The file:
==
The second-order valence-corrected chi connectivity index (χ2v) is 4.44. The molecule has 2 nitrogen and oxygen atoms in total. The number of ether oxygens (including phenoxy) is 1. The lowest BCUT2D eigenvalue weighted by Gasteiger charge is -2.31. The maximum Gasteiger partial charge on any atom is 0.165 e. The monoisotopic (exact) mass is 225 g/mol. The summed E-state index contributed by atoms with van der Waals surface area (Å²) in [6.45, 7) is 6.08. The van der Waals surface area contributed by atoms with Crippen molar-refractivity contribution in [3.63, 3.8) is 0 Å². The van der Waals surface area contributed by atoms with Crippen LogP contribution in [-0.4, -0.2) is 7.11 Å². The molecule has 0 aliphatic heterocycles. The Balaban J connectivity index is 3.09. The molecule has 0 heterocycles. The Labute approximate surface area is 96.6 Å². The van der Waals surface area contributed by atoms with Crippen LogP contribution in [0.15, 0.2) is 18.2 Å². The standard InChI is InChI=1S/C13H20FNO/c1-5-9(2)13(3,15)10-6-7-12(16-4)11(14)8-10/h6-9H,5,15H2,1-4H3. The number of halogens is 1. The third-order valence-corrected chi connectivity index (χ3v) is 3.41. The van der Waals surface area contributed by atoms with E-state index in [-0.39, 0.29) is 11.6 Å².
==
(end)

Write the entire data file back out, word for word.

The second-order valence-corrected chi connectivity index (χ2v) is 4.44. The molecule has 2 nitrogen and oxygen atoms in total. The number of ether oxygens (including phenoxy) is 1. The lowest BCUT2D eigenvalue weighted by Gasteiger charge is -2.31. The maximum Gasteiger partial charge on any atom is 0.165 e. The monoisotopic (exact) mass is 225 g/mol. The summed E-state index contributed by atoms with van der Waals surface area (Å²) in [6.45, 7) is 6.08. The van der Waals surface area contributed by atoms with Crippen molar-refractivity contribution in [3.63, 3.8) is 0 Å². The van der Waals surface area contributed by atoms with Crippen LogP contribution in [-0.4, -0.2) is 7.11 Å². The molecule has 0 aliphatic heterocycles. The Balaban J connectivity index is 3.09. The molecule has 0 heterocycles. The Labute approximate surface area is 96.6 Å². The van der Waals surface area contributed by atoms with Crippen LogP contribution in [0.15, 0.2) is 18.2 Å². The standard InChI is InChI=1S/C13H20FNO/c1-5-9(2)13(3,15)10-6-7-12(16-4)11(14)8-10/h6-9H,5,15H2,1-4H3. The number of halogens is 1. The third-order valence-corrected chi connectivity index (χ3v) is 3.41. The van der Waals surface area contributed by atoms with E-state index in [-0.39, 0.29) is 11.6 Å².